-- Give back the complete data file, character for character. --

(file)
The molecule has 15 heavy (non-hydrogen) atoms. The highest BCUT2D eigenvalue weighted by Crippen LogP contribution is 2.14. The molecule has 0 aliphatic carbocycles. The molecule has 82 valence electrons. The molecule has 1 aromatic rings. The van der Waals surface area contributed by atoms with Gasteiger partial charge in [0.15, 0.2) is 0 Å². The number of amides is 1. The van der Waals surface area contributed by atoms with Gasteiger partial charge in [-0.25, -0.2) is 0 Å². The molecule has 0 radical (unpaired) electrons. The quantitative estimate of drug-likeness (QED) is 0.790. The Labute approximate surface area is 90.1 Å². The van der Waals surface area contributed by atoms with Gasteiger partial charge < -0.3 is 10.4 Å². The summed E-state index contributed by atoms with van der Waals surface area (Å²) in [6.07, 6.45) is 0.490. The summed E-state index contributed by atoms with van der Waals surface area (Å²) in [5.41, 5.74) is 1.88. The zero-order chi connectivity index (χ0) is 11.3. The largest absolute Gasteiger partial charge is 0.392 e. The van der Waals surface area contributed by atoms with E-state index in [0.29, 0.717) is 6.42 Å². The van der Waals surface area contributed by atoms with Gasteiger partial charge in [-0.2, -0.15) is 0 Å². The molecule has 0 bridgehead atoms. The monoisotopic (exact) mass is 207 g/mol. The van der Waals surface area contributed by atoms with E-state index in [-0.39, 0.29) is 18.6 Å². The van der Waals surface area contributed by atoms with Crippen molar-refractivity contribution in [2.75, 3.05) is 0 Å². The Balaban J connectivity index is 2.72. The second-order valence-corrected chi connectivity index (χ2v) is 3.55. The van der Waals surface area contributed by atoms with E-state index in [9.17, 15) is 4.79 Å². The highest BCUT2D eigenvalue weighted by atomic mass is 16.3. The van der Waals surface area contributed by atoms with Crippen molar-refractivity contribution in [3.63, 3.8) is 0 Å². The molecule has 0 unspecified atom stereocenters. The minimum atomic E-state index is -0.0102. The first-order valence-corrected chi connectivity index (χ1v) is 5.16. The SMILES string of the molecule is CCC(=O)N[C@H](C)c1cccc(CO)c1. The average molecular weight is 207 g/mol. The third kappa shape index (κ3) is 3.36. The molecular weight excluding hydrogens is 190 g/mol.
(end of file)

The molecule has 15 heavy (non-hydrogen) atoms. The highest BCUT2D eigenvalue weighted by Crippen LogP contribution is 2.14. The molecule has 0 aliphatic carbocycles. The molecule has 82 valence electrons. The molecule has 1 aromatic rings. The van der Waals surface area contributed by atoms with Gasteiger partial charge in [0.15, 0.2) is 0 Å². The number of amides is 1. The van der Waals surface area contributed by atoms with Gasteiger partial charge in [-0.25, -0.2) is 0 Å². The molecule has 0 radical (unpaired) electrons. The quantitative estimate of drug-likeness (QED) is 0.790. The Labute approximate surface area is 90.1 Å². The van der Waals surface area contributed by atoms with Gasteiger partial charge < -0.3 is 10.4 Å². The summed E-state index contributed by atoms with van der Waals surface area (Å²) in [6.07, 6.45) is 0.490. The summed E-state index contributed by atoms with van der Waals surface area (Å²) in [5.41, 5.74) is 1.88. The zero-order chi connectivity index (χ0) is 11.3. The largest absolute Gasteiger partial charge is 0.392 e. The van der Waals surface area contributed by atoms with E-state index in [0.29, 0.717) is 6.42 Å². The van der Waals surface area contributed by atoms with Gasteiger partial charge in [-0.2, -0.15) is 0 Å². The molecule has 0 bridgehead atoms. The monoisotopic (exact) mass is 207 g/mol. The van der Waals surface area contributed by atoms with E-state index in [-0.39, 0.29) is 18.6 Å². The van der Waals surface area contributed by atoms with Crippen molar-refractivity contribution in [2.75, 3.05) is 0 Å². The Balaban J connectivity index is 2.72. The second-order valence-corrected chi connectivity index (χ2v) is 3.55. The van der Waals surface area contributed by atoms with E-state index in [9.17, 15) is 4.79 Å². The highest BCUT2D eigenvalue weighted by atomic mass is 16.3. The van der Waals surface area contributed by atoms with Crippen molar-refractivity contribution in [3.63, 3.8) is 0 Å². The molecule has 0 unspecified atom stereocenters. The minimum atomic E-state index is -0.0102. The first-order valence-corrected chi connectivity index (χ1v) is 5.16. The SMILES string of the molecule is CCC(=O)N[C@H](C)c1cccc(CO)c1. The average molecular weight is 207 g/mol. The third kappa shape index (κ3) is 3.36. The molecular weight excluding hydrogens is 190 g/mol.